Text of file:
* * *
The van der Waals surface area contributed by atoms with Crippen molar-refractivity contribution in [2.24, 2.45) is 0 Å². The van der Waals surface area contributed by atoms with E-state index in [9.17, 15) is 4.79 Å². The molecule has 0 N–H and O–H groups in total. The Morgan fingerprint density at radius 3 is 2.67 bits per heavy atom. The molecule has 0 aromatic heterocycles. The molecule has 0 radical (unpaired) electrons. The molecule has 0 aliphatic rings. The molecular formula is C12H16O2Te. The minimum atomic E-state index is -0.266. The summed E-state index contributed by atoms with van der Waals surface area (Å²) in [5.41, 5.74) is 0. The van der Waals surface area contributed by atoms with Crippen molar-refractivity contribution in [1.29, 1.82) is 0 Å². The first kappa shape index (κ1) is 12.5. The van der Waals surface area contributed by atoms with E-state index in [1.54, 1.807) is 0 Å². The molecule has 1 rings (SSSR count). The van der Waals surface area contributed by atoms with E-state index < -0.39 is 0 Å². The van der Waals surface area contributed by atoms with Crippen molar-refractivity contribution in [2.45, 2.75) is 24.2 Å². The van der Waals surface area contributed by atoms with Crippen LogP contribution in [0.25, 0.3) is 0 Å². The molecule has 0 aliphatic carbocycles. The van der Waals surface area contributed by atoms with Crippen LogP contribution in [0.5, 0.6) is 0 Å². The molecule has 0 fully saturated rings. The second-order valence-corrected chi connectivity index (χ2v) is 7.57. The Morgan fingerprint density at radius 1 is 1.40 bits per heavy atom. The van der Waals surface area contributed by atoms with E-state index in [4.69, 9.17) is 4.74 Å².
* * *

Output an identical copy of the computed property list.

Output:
The van der Waals surface area contributed by atoms with Crippen molar-refractivity contribution in [2.24, 2.45) is 0 Å². The van der Waals surface area contributed by atoms with E-state index in [9.17, 15) is 4.79 Å². The molecule has 0 N–H and O–H groups in total. The Morgan fingerprint density at radius 3 is 2.67 bits per heavy atom. The molecule has 0 aromatic heterocycles. The molecule has 0 radical (unpaired) electrons. The molecule has 0 aliphatic rings. The molecular formula is C12H16O2Te. The minimum atomic E-state index is -0.266. The summed E-state index contributed by atoms with van der Waals surface area (Å²) in [5.41, 5.74) is 0. The van der Waals surface area contributed by atoms with Crippen molar-refractivity contribution in [1.29, 1.82) is 0 Å². The first kappa shape index (κ1) is 12.5. The van der Waals surface area contributed by atoms with E-state index in [1.54, 1.807) is 0 Å². The molecule has 1 rings (SSSR count). The van der Waals surface area contributed by atoms with E-state index < -0.39 is 0 Å². The van der Waals surface area contributed by atoms with Crippen molar-refractivity contribution in [2.45, 2.75) is 24.2 Å². The van der Waals surface area contributed by atoms with Crippen LogP contribution in [0.25, 0.3) is 0 Å². The molecule has 0 aliphatic carbocycles. The van der Waals surface area contributed by atoms with Crippen LogP contribution in [0.5, 0.6) is 0 Å². The molecule has 0 fully saturated rings. The second-order valence-corrected chi connectivity index (χ2v) is 7.57. The Morgan fingerprint density at radius 1 is 1.40 bits per heavy atom. The van der Waals surface area contributed by atoms with E-state index in [4.69, 9.17) is 4.74 Å².